Let clients know about fake practitioners: “It is important to be proactive in communicating the fact that your company is the target of a scam,” encourages Kotzé. “At the end of the day, the consumers’ needs are the most important and real estate companies have the responsibility to communicate early on. The sooner the news is spread, the more people can be protected.”

Report impersonators at every opportunity: If you encounter a fake client or property practitioner, Kotzé says impacted parties should not waste any time in reporting this behaviour to their nearest police department.

While most real estate professionals and clients are above board, those involved in real estate transactions should still exercise caution and follow this advice.

Getting to grips with email interception

Through email interception, cybercriminals can seize electronic communications between property practitioners, conveyancers, and clients. Using the information gained, they can impersonate one of the parties involved in the real estate transaction and redirect funds to their personal accounts. Here’s what property practitioners can do to avoid becoming a victim of this threat:

Ensure staff can identify risks: “All staff need to be vigilant about emails, links and attachments and when receiving from an unknown source (or in some cases a known one),” says Saunders. “They should always refer these to an IT department or provider to verify their source or content before clicking and opening it. And they should never provide personal information like an ID number or banking details even when requested to do so without first contacting an institution like a bank or similar institution.”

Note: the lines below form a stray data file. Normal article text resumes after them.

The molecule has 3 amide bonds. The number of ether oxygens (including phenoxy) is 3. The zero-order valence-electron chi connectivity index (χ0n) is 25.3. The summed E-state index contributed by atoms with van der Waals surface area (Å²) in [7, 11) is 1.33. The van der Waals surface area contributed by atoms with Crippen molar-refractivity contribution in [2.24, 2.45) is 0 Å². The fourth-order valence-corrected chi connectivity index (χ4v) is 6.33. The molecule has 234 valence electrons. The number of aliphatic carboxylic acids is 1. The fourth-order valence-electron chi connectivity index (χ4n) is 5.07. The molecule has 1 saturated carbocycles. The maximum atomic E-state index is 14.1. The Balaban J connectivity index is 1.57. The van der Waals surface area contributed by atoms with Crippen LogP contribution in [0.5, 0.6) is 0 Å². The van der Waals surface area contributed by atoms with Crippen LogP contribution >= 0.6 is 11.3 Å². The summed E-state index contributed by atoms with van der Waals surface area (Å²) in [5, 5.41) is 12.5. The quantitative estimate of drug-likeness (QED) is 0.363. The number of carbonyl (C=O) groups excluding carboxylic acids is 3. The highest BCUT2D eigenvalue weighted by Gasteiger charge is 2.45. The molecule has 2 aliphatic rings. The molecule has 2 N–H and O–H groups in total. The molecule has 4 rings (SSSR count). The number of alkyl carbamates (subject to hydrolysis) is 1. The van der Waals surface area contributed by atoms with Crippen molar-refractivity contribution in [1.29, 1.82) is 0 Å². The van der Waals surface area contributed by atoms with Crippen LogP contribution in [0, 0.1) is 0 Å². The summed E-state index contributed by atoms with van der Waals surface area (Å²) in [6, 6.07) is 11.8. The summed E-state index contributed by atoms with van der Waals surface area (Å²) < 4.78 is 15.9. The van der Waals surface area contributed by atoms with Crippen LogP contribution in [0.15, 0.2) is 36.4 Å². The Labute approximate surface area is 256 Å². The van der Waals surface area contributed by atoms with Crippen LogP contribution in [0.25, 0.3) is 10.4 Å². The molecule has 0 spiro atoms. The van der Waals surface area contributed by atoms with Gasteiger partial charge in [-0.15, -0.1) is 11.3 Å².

Gerhard Kotzé 01Make use of trusted mail suppliers: “Free email services are not always the most secure and could potentially be more expensive in the long run,” cautions Kotzé. “A trusted mail supplier will also help you set up the necessary firewalls, disclaimers, and filters to identify possible threats and protection needed against phishing and spoofing.”

Add extra layers of email security: “It is also important to have user authentication and two-step verifications in place, not to click on any suspicious links, respond to strange emails, and never share any personal details or passwords,” says Kotzé.

Choose and use strong passwords: Saunder advises creating strong and unique passwords that are not easy for a scammer to guess. A password manager should be used where available. Where possible, property practitioners should use encryption to store information securely in the cloud.

Keep all systems and devices updated: Saunders says doing this ensures you cover your system for any security vulnerabilities. It’s also important to install the latest anti-virus and anti-malware software.